A long time ago, aforementioned friend lost a lot of weight. Like a life-altering amount of weight. She’d dieted off and on for a long, long time until one day (if I am remembering the story correctly and sufficiently stripping the filter of my own experience and agenda from it) someone suggested to her (in a weight-loss counseling role) if she’d ever tried just eating a regular-sized meal with no snacks in between. That was it. Of course, she did other things to go along with eating regular-sized meals without snacking (like exercise), but she has been thin ever since, even athletically trim. What I have noticed in myself this past month or two is that my appetite has definitely adjusted to less food. If I sit down and eat more than ten points worth of lunch or dinner or snack, I feel a little sick to my stomach. Without measuring or counting anything, I ate pretty well. I had a hearty half-sandwich and a bowl of soup for lunch (with a few French fries sneaked off the kids’ plates, but they were tasty and crisp and so totally worth it) and a frozen yogurt dessert. I put some candy on it. Some very good candy, however, and not a lot. I love me some Sno-Caps and some red sour gummy things. For dinner I had a chicken taco, from a marinaded batch of chicken breasts from Windmill Farms (an apparent product of the great Henry’s-Boney’s Schism, which warrants its own Shakespeare play), a corn tortilla, a quarter to a half of avocado (it was sort of mashed up), and some smallish amount of shredded cheese that was less than an ounce. I had a glass of wine. It got me through the evening, and when I ran out later to get milk from the grocery store I was barely tempted to snack.

Long story short–I’m adopting a policy of informal portion control and daily weigh-ins. I know how easy it is to go radically off track, as long-ago gleaned wisdom and recent episodes have shown me. So long as I hover around a target weight, which for me right now is ten pounds less than I was, then I’ll be happy, until I diet for another month and lose some more and hover there. A month of points tracking is pretty easy on the psyche; four weeks is not very long. I also have this idea that is not derived from science or learning in any way that it’s lots of weight loss at once that the body resists. If I gradually shrink and acclimate, it won’t be such a dramatic request to ask the body to shed a few more pounds later, right? It’s like climbing Mount Everest. If you just step out of an airplane onto the peak at 29,000 feet above sea level, you would die from a lack of oxygen. But if you work your way up the mountain slowly, you adapt to the thinning air and have a 75 percent chance of returning alive! Except my diet is the opposite of that. Or maybe nothing like it at all. (You decide!)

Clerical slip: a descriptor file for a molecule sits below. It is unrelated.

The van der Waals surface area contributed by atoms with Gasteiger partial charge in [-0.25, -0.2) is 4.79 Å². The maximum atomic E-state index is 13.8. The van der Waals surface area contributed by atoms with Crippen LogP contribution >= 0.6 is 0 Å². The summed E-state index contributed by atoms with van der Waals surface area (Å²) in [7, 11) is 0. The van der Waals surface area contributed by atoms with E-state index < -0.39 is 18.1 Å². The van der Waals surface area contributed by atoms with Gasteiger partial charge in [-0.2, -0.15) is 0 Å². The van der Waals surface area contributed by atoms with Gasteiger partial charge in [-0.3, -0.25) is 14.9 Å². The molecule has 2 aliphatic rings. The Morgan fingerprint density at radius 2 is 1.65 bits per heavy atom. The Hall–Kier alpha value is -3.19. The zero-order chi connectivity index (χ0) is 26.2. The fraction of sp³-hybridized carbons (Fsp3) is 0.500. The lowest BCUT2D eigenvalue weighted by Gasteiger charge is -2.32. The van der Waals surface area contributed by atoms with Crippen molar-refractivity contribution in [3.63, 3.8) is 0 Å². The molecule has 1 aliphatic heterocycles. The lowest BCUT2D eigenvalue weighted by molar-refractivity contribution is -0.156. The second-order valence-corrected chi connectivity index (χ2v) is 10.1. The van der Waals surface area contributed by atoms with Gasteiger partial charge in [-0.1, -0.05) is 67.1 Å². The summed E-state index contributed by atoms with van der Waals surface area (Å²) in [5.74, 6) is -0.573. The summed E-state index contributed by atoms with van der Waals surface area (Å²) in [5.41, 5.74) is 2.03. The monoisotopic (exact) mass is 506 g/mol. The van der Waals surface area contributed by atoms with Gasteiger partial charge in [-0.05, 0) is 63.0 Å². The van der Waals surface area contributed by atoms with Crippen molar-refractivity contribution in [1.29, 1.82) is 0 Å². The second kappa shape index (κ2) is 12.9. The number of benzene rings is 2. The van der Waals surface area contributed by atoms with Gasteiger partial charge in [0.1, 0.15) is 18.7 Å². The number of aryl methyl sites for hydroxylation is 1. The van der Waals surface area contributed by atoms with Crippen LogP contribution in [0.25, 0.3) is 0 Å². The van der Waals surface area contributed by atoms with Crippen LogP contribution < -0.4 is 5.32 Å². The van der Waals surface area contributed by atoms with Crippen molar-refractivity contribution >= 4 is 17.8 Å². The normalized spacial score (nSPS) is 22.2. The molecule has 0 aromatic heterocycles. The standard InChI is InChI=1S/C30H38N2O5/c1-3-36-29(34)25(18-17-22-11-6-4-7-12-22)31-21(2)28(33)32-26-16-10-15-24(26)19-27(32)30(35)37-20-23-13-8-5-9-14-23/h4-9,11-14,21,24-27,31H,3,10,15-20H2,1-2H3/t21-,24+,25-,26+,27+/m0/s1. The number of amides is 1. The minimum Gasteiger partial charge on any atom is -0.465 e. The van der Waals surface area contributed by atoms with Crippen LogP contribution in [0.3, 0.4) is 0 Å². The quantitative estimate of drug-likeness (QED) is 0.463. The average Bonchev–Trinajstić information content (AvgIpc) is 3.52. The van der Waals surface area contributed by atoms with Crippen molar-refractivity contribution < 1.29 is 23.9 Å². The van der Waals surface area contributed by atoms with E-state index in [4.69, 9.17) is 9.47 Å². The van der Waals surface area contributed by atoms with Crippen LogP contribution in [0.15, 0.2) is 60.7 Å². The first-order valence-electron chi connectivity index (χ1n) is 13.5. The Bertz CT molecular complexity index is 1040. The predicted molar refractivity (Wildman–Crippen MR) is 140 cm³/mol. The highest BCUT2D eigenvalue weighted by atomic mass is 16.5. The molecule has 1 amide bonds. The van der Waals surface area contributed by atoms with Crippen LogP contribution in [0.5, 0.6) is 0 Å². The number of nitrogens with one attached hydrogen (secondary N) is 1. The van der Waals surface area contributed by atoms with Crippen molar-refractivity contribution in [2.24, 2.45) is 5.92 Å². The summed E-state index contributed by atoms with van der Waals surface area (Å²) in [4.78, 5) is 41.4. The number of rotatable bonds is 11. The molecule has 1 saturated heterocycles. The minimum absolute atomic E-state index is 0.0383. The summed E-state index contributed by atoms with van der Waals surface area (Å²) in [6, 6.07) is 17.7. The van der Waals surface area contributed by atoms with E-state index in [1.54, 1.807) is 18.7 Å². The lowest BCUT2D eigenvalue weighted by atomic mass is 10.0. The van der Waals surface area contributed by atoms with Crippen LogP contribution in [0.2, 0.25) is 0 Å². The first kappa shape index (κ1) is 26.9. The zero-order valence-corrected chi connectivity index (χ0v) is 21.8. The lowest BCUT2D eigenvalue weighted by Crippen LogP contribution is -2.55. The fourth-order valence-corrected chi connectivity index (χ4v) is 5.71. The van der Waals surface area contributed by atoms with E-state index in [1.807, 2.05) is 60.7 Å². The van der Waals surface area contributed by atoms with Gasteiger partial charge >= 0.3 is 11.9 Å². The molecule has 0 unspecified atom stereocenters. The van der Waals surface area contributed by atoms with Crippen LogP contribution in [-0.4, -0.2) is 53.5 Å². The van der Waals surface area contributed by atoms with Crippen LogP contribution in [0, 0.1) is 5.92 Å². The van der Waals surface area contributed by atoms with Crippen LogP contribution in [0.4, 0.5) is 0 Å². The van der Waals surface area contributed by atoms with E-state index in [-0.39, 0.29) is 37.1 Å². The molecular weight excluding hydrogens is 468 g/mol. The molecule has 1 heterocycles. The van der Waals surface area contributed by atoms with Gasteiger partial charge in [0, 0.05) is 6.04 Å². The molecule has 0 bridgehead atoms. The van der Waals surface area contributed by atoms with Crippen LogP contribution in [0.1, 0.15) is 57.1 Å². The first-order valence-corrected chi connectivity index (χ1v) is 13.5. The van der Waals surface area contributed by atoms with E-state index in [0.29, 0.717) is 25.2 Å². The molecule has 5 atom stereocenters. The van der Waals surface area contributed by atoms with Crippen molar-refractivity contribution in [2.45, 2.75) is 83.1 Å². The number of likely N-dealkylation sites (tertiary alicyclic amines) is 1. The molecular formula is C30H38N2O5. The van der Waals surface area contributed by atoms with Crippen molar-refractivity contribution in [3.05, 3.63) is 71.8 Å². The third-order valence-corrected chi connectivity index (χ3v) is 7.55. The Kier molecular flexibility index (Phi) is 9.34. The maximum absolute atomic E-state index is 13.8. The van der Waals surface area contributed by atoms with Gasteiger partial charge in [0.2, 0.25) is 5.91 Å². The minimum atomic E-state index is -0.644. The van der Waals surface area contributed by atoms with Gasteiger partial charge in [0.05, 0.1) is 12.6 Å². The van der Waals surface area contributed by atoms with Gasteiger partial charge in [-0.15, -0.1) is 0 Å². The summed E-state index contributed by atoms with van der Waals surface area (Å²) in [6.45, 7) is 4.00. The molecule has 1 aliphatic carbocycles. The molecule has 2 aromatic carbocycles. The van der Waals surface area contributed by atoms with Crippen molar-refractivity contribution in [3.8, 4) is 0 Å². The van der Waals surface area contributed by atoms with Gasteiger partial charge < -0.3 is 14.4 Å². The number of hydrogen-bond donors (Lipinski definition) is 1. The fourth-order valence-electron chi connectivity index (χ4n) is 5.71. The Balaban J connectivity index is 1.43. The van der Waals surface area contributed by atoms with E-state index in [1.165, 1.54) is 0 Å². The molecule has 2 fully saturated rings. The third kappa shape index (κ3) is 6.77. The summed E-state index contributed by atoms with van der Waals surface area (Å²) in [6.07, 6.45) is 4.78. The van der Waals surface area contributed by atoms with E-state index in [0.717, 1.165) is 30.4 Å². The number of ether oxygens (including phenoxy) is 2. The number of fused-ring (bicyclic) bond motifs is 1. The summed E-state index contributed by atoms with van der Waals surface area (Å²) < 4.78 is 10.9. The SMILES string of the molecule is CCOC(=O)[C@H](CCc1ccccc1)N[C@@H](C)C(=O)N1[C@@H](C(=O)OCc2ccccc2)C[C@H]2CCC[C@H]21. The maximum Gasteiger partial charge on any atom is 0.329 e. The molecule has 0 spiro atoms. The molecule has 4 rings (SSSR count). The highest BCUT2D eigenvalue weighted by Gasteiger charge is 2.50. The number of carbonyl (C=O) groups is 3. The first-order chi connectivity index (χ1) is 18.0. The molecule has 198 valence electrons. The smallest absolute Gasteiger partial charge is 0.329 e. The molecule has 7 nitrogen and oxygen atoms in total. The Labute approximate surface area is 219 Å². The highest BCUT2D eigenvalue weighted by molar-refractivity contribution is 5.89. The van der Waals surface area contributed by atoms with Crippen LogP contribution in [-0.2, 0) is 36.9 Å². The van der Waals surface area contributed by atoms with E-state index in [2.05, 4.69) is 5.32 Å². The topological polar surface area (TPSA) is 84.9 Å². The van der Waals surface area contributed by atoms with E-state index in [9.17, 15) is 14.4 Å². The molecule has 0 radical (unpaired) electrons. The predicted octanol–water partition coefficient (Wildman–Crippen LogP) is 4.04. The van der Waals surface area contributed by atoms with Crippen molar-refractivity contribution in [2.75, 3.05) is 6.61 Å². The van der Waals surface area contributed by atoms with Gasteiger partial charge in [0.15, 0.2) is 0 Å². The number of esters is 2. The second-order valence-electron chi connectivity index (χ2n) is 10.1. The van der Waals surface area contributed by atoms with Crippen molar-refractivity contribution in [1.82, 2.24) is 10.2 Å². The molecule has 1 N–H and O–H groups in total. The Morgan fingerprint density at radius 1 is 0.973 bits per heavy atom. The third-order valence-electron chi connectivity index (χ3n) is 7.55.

And now I’m in this Zen state about weight and diet modifications and reducing stress from my life, and I step on the scale, and I am down again. At this exact moment, I have lost 12.4 pounds since starting, less the weight of a can of Diet Coke. So before I wax all rhapsodical about how freeing your mind enables the rest to follow, I will completely undermine the mood by boasting that I haven’t even taken a crap yet. That’s gotta be like another pound, right?

BEGIN TANGENT: It is shocking to me how little sand from the sandbox it actually takes to mess up an entire patio. I think I need a shop vac. If it picks up sawdust it’s gotta work on dry sand, right? END TANGENT

So, yeah, diets. I’ll keep you posted. And I’ll enjoy making a self-generating graph in Excel, especially at the expense of folding laundry or doing work for money.

NEEDLESS UPDATE My crap did not weigh a pound. It weighed, if you are wondering, less. END NEEDLESS UPDATE

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  • Aimee  On August 26, 2008 at 10:30 pm

    As always, entertaining…I too have dealt with this issue of late…was very successful (not scale-weight wise, but muscle-response- and overall compliments-received-wise)…until I lost two coworkers within a week of each other, and now have had to deal with their workload and the residual complaining of other coworkers that goes with it. Update to come.

  • Lauren C.  On August 27, 2008 at 6:01 pm

    Your new philosophy about losing gradually reminds me of this book, which I always thought about reading:


  • Joan  On August 29, 2008 at 11:42 am

    Thank you for the much needed humor and for reminding me to buy a shopvac.